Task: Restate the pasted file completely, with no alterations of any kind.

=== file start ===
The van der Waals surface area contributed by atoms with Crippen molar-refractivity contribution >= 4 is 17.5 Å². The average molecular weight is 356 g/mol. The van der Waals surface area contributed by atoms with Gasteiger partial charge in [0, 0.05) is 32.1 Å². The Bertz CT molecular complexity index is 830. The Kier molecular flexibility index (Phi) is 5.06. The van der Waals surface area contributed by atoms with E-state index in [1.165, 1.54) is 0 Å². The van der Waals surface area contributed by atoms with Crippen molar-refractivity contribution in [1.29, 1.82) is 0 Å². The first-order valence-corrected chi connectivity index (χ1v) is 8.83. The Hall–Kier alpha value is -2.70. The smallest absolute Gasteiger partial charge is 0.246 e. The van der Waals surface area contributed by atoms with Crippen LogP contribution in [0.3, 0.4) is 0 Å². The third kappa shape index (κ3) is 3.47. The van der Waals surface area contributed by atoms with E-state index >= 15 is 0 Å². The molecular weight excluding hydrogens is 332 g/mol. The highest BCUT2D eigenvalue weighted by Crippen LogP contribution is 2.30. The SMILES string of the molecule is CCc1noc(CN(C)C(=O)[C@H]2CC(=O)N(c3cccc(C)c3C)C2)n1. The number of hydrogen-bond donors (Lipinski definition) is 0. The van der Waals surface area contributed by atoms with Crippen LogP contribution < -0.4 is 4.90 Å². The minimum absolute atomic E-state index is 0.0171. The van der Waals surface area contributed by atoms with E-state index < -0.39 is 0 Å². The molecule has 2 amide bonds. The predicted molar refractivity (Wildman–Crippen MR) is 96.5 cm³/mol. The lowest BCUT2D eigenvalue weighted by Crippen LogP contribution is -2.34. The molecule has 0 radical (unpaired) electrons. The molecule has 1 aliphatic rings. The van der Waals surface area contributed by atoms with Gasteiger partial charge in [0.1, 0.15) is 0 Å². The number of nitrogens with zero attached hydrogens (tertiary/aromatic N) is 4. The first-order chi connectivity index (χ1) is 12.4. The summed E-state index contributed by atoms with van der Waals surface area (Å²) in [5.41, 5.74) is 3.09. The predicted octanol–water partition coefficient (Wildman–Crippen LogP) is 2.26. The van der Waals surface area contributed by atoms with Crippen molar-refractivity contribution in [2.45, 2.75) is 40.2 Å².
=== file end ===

The van der Waals surface area contributed by atoms with Crippen molar-refractivity contribution >= 4 is 17.5 Å². The average molecular weight is 356 g/mol. The van der Waals surface area contributed by atoms with Gasteiger partial charge in [0, 0.05) is 32.1 Å². The Bertz CT molecular complexity index is 830. The Kier molecular flexibility index (Phi) is 5.06. The van der Waals surface area contributed by atoms with E-state index in [1.165, 1.54) is 0 Å². The van der Waals surface area contributed by atoms with Crippen molar-refractivity contribution in [1.29, 1.82) is 0 Å². The first-order valence-corrected chi connectivity index (χ1v) is 8.83. The Hall–Kier alpha value is -2.70. The smallest absolute Gasteiger partial charge is 0.246 e. The van der Waals surface area contributed by atoms with Crippen LogP contribution in [0.3, 0.4) is 0 Å². The third kappa shape index (κ3) is 3.47. The van der Waals surface area contributed by atoms with E-state index >= 15 is 0 Å². The molecular weight excluding hydrogens is 332 g/mol. The highest BCUT2D eigenvalue weighted by Crippen LogP contribution is 2.30. The SMILES string of the molecule is CCc1noc(CN(C)C(=O)[C@H]2CC(=O)N(c3cccc(C)c3C)C2)n1. The number of hydrogen-bond donors (Lipinski definition) is 0. The van der Waals surface area contributed by atoms with Crippen LogP contribution < -0.4 is 4.90 Å². The minimum absolute atomic E-state index is 0.0171. The van der Waals surface area contributed by atoms with E-state index < -0.39 is 0 Å². The molecule has 2 amide bonds. The predicted molar refractivity (Wildman–Crippen MR) is 96.5 cm³/mol. The lowest BCUT2D eigenvalue weighted by Crippen LogP contribution is -2.34. The molecule has 0 radical (unpaired) electrons. The molecule has 1 aliphatic rings. The van der Waals surface area contributed by atoms with Gasteiger partial charge in [0.1, 0.15) is 0 Å². The number of nitrogens with zero attached hydrogens (tertiary/aromatic N) is 4. The first-order chi connectivity index (χ1) is 12.4. The summed E-state index contributed by atoms with van der Waals surface area (Å²) in [5.41, 5.74) is 3.09. The predicted octanol–water partition coefficient (Wildman–Crippen LogP) is 2.26. The van der Waals surface area contributed by atoms with Crippen molar-refractivity contribution in [2.45, 2.75) is 40.2 Å².